The Vasari Corridor, the covered
walkway linking the Uffizi Gallery with Palazzo Pitti in
Florence, is due to reopen to the public following renovations
in May 2024 on the anniversary of the Via dei Georgofili
Sicilian Mafia bombing, Uffizi director Eike Schmidt said on
The corridor running above the iconic Pone Vecchio that spans the Arno River was closed to the public in 2016 for safety reasons.
Since then it has been undergoing refurbishment involving installation of a new lighting system and air conditioning and to make it fully accessible to all visitors. "Today we are entering the final phase of the work" for the reopening of the Vasari Corridor, said Schmidt on the sidelines of a press conference on the donation by the Edwin L. Wiegand Foundation of one million dollars for the new exhibition layout.
"Many of the measures to adapt to fire and air conditioning requirements and also to accessibility standards are already completed and so we are now ready to finish, put the final touches to the structure and systems and then start with the layout," he added.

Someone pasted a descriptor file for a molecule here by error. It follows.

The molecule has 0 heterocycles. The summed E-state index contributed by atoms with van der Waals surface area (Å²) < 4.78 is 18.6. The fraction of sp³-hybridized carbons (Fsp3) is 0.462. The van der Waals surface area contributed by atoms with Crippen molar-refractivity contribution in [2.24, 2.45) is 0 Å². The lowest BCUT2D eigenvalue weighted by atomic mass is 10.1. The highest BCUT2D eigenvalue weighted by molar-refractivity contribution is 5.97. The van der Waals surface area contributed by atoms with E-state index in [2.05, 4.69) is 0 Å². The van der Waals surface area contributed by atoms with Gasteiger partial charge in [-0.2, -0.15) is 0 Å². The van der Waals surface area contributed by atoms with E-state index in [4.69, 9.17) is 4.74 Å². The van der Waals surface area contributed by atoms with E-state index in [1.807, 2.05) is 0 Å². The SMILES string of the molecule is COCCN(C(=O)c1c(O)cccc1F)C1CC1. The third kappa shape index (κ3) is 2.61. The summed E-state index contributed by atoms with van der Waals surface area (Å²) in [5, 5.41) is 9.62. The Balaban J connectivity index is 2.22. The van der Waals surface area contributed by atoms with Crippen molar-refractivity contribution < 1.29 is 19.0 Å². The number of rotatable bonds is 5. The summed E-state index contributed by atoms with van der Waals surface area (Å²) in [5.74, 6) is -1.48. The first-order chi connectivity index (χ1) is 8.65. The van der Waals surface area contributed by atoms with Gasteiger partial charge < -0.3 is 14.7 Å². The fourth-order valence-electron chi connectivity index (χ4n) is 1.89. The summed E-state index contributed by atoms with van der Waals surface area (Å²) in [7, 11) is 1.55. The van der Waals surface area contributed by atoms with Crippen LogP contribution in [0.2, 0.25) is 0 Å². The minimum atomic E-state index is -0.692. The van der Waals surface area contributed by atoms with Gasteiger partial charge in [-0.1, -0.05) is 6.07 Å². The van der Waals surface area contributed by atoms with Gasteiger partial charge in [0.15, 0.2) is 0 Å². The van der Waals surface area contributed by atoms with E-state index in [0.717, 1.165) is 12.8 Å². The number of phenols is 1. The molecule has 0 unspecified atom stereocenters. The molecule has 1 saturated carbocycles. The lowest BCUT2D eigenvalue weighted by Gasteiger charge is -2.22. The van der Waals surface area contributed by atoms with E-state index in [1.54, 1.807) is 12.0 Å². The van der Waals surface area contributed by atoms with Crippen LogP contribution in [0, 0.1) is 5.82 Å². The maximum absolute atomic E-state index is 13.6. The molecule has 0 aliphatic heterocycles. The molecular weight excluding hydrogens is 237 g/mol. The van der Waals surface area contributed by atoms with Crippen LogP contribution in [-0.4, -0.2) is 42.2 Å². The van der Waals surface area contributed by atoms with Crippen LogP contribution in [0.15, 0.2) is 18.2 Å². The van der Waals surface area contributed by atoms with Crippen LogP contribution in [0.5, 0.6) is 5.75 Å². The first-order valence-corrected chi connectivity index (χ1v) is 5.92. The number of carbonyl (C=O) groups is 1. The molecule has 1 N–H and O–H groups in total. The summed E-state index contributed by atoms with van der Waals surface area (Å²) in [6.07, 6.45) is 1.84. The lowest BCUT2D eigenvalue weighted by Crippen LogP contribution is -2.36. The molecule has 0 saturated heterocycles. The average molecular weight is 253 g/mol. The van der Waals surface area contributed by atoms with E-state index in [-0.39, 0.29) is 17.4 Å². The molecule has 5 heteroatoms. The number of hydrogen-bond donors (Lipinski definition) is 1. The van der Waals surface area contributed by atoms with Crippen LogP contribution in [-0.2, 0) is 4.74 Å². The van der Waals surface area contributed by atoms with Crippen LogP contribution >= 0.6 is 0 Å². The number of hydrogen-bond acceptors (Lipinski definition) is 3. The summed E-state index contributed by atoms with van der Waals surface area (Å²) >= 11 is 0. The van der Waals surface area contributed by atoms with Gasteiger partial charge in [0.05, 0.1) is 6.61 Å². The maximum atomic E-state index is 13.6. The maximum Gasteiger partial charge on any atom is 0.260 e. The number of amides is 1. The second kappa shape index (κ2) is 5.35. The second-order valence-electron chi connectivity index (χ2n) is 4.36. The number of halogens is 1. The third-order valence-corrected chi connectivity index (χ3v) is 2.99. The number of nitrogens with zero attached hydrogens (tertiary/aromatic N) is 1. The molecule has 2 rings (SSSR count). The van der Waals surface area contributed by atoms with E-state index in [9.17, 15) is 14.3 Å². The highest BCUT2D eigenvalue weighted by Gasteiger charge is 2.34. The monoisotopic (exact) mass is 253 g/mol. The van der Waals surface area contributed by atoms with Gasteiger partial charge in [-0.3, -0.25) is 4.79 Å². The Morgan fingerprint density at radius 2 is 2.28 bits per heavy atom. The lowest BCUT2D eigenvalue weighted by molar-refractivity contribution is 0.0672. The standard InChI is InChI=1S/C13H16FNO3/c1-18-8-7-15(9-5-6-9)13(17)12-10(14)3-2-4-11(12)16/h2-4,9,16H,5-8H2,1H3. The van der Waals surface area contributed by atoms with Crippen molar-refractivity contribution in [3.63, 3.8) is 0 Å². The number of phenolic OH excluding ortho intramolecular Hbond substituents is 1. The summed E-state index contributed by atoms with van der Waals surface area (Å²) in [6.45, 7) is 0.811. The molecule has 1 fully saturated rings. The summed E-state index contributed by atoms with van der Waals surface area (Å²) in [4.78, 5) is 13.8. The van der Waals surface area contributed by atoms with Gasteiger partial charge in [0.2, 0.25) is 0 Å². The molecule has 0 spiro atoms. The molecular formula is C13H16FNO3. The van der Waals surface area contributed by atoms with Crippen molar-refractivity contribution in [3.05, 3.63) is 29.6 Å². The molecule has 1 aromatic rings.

Schmidt said it is his intention to reopen the Vasari Corridor to coincide with the anniversary of the Cosa Nostra mafia bombing near the Uffizi Galleries on the night of May 26-27, 1993, in which five people were killed.
The Vasari Corridor was built in 1565 to a design by architect Giorgio Vasari after Florence's then Medici rulers decided they wanted to move freely and secretly between the seat of city government in Palazzo Vecchio and their private palace in Palazzo Pitti on the other side of the Arno.
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